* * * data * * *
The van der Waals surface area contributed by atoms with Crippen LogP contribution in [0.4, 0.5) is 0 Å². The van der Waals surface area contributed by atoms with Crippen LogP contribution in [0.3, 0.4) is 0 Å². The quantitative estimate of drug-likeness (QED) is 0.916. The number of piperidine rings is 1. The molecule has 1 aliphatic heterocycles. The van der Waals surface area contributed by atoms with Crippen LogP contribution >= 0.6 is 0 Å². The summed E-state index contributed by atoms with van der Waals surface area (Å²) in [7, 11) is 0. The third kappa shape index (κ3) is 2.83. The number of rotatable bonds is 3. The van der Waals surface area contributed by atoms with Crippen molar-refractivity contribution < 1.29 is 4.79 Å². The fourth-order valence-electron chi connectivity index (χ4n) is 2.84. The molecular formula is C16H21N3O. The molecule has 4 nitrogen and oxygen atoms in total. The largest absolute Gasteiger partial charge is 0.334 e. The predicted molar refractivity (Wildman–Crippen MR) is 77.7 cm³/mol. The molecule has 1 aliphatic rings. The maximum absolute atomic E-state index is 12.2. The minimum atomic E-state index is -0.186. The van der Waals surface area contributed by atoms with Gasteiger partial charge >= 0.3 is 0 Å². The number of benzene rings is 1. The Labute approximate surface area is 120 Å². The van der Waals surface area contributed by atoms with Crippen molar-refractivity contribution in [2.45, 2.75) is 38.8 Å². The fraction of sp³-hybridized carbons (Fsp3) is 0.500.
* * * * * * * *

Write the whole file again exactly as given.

The van der Waals surface area contributed by atoms with Crippen LogP contribution in [0.4, 0.5) is 0 Å². The van der Waals surface area contributed by atoms with Crippen LogP contribution in [0.3, 0.4) is 0 Å². The quantitative estimate of drug-likeness (QED) is 0.916. The number of piperidine rings is 1. The molecule has 1 aliphatic heterocycles. The van der Waals surface area contributed by atoms with Crippen LogP contribution >= 0.6 is 0 Å². The summed E-state index contributed by atoms with van der Waals surface area (Å²) in [7, 11) is 0. The third kappa shape index (κ3) is 2.83. The number of rotatable bonds is 3. The van der Waals surface area contributed by atoms with Crippen molar-refractivity contribution < 1.29 is 4.79 Å². The fourth-order valence-electron chi connectivity index (χ4n) is 2.84. The molecular formula is C16H21N3O. The molecule has 4 nitrogen and oxygen atoms in total. The largest absolute Gasteiger partial charge is 0.334 e. The predicted molar refractivity (Wildman–Crippen MR) is 77.7 cm³/mol. The molecule has 1 aliphatic rings. The maximum absolute atomic E-state index is 12.2. The minimum atomic E-state index is -0.186. The van der Waals surface area contributed by atoms with Gasteiger partial charge >= 0.3 is 0 Å². The number of benzene rings is 1. The Labute approximate surface area is 120 Å². The van der Waals surface area contributed by atoms with Crippen molar-refractivity contribution in [2.45, 2.75) is 38.8 Å². The fraction of sp³-hybridized carbons (Fsp3) is 0.500.